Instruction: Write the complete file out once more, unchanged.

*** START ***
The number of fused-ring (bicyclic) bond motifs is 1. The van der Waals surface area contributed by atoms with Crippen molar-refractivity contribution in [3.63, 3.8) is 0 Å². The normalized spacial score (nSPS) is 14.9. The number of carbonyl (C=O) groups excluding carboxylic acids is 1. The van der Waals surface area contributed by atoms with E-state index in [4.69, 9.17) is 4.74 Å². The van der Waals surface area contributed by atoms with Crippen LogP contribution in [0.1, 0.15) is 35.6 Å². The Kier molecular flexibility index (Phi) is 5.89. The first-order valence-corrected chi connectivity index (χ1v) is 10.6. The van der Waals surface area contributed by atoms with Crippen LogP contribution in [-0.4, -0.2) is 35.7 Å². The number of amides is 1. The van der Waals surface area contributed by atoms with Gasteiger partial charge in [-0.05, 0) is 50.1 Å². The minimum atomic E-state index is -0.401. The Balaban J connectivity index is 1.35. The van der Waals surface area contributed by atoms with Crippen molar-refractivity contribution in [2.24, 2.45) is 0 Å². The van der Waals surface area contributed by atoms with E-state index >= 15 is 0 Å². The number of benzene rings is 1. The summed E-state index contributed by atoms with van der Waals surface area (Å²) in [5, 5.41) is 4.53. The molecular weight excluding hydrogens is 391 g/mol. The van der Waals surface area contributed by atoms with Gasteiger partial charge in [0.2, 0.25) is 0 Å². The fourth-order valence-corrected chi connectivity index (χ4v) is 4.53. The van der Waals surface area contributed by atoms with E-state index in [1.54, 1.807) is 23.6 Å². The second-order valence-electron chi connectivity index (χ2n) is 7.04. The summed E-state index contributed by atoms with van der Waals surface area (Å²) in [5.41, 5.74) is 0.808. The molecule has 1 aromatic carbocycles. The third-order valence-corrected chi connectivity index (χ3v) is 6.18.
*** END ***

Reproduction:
The number of fused-ring (bicyclic) bond motifs is 1. The van der Waals surface area contributed by atoms with Crippen molar-refractivity contribution in [3.63, 3.8) is 0 Å². The normalized spacial score (nSPS) is 14.9. The number of carbonyl (C=O) groups excluding carboxylic acids is 1. The van der Waals surface area contributed by atoms with E-state index in [4.69, 9.17) is 4.74 Å². The van der Waals surface area contributed by atoms with Crippen LogP contribution in [0.1, 0.15) is 35.6 Å². The Kier molecular flexibility index (Phi) is 5.89. The first-order valence-corrected chi connectivity index (χ1v) is 10.6. The van der Waals surface area contributed by atoms with Crippen LogP contribution in [-0.4, -0.2) is 35.7 Å². The number of amides is 1. The van der Waals surface area contributed by atoms with Gasteiger partial charge in [-0.05, 0) is 50.1 Å². The minimum atomic E-state index is -0.401. The Balaban J connectivity index is 1.35. The van der Waals surface area contributed by atoms with Crippen molar-refractivity contribution in [2.24, 2.45) is 0 Å². The van der Waals surface area contributed by atoms with E-state index >= 15 is 0 Å². The number of benzene rings is 1. The summed E-state index contributed by atoms with van der Waals surface area (Å²) in [5, 5.41) is 4.53. The molecular weight excluding hydrogens is 391 g/mol. The van der Waals surface area contributed by atoms with Gasteiger partial charge in [0.2, 0.25) is 0 Å². The fourth-order valence-corrected chi connectivity index (χ4v) is 4.53. The van der Waals surface area contributed by atoms with E-state index in [1.54, 1.807) is 23.6 Å². The second-order valence-electron chi connectivity index (χ2n) is 7.04. The summed E-state index contributed by atoms with van der Waals surface area (Å²) in [5.41, 5.74) is 0.808. The molecule has 1 aromatic carbocycles. The third-order valence-corrected chi connectivity index (χ3v) is 6.18.